Comfort foods: Is our body trying to tell us something?


We all have that moment where we get that inkling for a sweet sugary fix. Food is the shoulder you cry on when everything seems to go wrong, the celebratory meal when things go right and the instinctive ritual when nothing is really happening. For what seems like a lifetime of confectionary microwave minutes researchers have pondered at what triggers comfort food preferences and so have we.

So what does determine our preference between that chocolate coated donut and warm hearty soup – recent studies are painting an enticing picture into how our taste buds work. It’s all got to do with a few basic principals, your gender and age and they’re both influencing what appeals to those good old opiate and serotonin sensors.

It’s all a balancing act

The science is simple our bodies are constantly correcting energy and nutrient imbalances to fuel our lifestyles. In between the ‘phy’s ‘and ‘psy’s’ of physiology and psychology that’s the easy part – then there’s our relationship with food and pleasure.

In two studies that explore comfort food in age and gender, females and males are posed as practically polar opposites. On one end of the spectrum you have females who are suggested to reach for comfort food when they’re experiencing negative emotions (I can safely say I’ve had one of those moments).Females tend to opt for what researchers refer to as ‘High Calorie Sweet’ foods – in non-technical terms otherwise known as sugary, fatty goodness. So far the only comforting thing about these results for females is that we seem to be glutton for punishment feeling increasingly guilty compared to males after indulging in a seemingly comforting bite to eat.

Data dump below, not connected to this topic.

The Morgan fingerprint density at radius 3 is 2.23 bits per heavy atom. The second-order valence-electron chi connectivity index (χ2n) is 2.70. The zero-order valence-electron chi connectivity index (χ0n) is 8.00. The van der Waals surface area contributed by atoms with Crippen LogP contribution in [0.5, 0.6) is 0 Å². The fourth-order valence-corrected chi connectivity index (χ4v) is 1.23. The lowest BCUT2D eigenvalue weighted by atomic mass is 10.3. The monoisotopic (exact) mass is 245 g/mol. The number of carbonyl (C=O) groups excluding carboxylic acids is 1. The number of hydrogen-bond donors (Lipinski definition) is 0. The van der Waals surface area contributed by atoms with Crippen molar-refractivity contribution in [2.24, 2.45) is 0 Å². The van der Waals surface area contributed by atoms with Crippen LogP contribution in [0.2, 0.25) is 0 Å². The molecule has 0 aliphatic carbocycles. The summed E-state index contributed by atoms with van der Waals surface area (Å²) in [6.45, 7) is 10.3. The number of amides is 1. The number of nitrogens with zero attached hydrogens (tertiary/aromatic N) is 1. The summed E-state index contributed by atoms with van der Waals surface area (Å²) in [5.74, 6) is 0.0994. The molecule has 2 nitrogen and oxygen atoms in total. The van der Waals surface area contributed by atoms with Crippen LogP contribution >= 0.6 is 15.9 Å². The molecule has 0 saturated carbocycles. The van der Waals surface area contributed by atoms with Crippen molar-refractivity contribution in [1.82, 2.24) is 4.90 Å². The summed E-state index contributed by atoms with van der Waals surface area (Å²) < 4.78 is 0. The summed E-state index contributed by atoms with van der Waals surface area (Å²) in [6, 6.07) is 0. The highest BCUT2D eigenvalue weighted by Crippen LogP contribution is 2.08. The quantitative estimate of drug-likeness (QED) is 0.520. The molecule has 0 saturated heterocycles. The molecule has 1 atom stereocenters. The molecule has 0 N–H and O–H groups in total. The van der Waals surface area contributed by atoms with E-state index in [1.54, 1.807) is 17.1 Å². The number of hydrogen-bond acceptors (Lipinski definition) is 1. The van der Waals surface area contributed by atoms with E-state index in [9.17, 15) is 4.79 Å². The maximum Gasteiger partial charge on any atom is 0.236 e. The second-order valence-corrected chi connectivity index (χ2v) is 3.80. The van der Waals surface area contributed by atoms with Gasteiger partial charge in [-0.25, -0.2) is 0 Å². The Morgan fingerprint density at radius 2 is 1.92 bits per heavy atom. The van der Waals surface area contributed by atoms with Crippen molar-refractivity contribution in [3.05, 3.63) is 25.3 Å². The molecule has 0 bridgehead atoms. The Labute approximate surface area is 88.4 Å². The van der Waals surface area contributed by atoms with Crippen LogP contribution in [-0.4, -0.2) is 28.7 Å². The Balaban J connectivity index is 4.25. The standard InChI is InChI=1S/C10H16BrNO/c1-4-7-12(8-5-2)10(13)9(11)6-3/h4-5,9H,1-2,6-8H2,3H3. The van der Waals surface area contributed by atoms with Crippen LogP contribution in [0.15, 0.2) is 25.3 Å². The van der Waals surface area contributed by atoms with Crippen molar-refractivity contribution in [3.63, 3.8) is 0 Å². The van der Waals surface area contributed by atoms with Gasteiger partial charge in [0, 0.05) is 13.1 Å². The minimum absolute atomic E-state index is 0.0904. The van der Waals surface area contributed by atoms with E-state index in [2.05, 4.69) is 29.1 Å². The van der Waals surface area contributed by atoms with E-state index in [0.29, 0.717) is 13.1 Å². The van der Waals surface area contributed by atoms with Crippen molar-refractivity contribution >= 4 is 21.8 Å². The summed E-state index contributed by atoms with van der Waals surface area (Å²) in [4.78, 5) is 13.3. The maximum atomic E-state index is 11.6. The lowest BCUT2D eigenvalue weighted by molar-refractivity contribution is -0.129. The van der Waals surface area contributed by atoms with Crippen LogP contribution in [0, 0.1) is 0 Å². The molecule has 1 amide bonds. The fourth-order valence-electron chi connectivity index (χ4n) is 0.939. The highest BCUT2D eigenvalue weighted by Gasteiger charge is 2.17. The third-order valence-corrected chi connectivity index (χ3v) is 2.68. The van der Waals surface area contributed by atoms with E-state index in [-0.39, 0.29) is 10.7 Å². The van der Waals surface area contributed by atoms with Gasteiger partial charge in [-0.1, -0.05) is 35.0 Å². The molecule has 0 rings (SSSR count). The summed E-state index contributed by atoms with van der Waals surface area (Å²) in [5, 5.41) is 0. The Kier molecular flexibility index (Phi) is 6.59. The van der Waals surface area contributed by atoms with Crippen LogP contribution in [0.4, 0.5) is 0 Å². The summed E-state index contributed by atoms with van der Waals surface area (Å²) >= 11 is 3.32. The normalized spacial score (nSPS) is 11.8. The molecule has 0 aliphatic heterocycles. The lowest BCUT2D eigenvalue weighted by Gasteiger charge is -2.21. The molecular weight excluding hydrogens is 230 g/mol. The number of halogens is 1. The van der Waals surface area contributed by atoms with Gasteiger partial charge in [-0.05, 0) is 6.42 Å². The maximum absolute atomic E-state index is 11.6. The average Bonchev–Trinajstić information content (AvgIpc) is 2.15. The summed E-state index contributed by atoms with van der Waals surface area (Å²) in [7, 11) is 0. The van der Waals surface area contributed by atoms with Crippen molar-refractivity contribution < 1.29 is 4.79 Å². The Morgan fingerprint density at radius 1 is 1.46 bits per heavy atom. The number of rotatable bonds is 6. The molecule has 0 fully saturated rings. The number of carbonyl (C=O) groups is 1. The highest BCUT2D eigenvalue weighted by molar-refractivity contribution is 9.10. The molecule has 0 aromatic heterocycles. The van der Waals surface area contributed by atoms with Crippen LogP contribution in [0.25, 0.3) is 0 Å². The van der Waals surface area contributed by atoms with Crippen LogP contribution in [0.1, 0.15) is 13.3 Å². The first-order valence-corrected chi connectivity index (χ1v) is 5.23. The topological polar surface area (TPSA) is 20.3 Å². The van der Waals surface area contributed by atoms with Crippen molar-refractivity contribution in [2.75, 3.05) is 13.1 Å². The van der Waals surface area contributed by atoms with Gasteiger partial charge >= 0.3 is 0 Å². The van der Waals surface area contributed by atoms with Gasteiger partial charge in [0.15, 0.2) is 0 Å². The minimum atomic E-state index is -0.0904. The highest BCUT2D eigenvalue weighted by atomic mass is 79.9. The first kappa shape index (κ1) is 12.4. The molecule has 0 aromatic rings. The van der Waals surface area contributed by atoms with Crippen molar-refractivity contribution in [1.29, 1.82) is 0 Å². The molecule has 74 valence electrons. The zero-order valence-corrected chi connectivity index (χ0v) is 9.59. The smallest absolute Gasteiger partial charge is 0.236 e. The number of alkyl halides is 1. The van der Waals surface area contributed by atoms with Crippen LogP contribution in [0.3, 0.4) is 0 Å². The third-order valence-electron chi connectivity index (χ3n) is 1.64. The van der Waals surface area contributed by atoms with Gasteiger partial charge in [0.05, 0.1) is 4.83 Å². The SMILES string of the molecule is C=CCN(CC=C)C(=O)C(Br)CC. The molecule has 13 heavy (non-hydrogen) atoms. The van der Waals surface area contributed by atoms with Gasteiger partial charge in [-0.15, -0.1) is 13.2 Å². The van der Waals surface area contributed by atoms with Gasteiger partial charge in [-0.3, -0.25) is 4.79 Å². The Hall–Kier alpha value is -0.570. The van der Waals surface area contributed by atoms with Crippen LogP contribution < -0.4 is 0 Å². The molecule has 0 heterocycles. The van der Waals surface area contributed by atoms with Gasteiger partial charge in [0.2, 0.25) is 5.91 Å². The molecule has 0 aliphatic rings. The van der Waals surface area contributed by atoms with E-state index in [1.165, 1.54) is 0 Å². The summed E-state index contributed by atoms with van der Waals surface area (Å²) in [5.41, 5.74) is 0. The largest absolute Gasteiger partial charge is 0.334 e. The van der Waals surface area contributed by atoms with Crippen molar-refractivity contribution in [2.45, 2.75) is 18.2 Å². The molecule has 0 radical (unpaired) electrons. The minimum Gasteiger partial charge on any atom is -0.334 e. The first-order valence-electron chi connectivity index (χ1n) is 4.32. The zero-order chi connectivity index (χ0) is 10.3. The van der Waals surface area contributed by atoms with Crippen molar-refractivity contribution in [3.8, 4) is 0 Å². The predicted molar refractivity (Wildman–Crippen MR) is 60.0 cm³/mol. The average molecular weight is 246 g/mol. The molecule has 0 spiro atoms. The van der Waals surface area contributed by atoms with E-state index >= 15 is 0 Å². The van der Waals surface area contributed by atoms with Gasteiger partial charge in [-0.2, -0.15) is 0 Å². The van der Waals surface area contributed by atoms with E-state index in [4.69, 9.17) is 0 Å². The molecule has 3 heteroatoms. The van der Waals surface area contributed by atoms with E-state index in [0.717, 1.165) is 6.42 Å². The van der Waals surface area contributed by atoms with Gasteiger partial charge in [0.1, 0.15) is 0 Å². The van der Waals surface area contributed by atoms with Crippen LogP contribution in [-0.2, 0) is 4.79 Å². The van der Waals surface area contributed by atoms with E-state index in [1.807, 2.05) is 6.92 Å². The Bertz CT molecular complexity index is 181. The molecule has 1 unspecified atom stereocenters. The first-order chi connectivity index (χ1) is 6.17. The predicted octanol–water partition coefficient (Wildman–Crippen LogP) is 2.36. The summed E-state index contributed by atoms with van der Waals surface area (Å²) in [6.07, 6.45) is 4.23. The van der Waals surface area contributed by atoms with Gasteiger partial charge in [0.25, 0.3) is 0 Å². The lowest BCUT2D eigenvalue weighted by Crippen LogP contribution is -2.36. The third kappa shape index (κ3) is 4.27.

“A study on chocolate addiction showed 92% of self-selected addicts were female – I swear we didn’t eat the last piece!”

On the other hand you have males who seem to get in touch with their primal side when it comes to engaging in the art of comfort eating. Studies suggest that males are more likely to opt for high protein dense foods such as a steak – appealing to the inner caveman perhaps? Nothing but positive vibes fuel what you could consider males as celebratory eaters when it comes to pleasure foods.

The age old leveller

Although it’s clear males and females are turning to food for different agendas, age seems to be the single defining factor that evens the gender inspired playing fields of comfort eating. Studies have shown if you’re young you have a particular affliction for saltiness and intense sweetness, something you can get away with in your twenties.

The matured comfort eater seemed to of mastered their emotions and food with age where both genders had increased levels of positive emotions seeking comfort meals. When asked about the types of food preferred for pleasure seekers; 18-25 year olds favoured ‘high calorie sweet’ food in the form of a seductive slice of strawberry shortcake, 25-55 year olds reached for high calorie non sweet food like bacon and 55+ participants opted for low calorie health foods such as broccoli.

If the studies predict right it’s all looking up from here on! Why these trends occur is a whole different blog post, but hopefully we can seek solace in the fact that there’s a good chance the food you favour in those finer comforting moments is predetermined by your body, so don’t feel too guilty! Comfort foods have shown that they can play a vital part in our mood so in moderation be sure to treat yourself and keep happy.

This post was inspired by what you told us on Facebook. So if you want us to do more research on those age old questions join the conversation!


Wansink, B., Cheney, M. M., & Chan, N. (2003). Exploring comfort food preferences across age and gender. Physiology & Behavior79(4), 739-747.

Dubé, L., LeBel, J. L., & Lu, J. (2005). Affect asymmetry and comfort food consumption. Physiology & Behavior86(4), 559-567.


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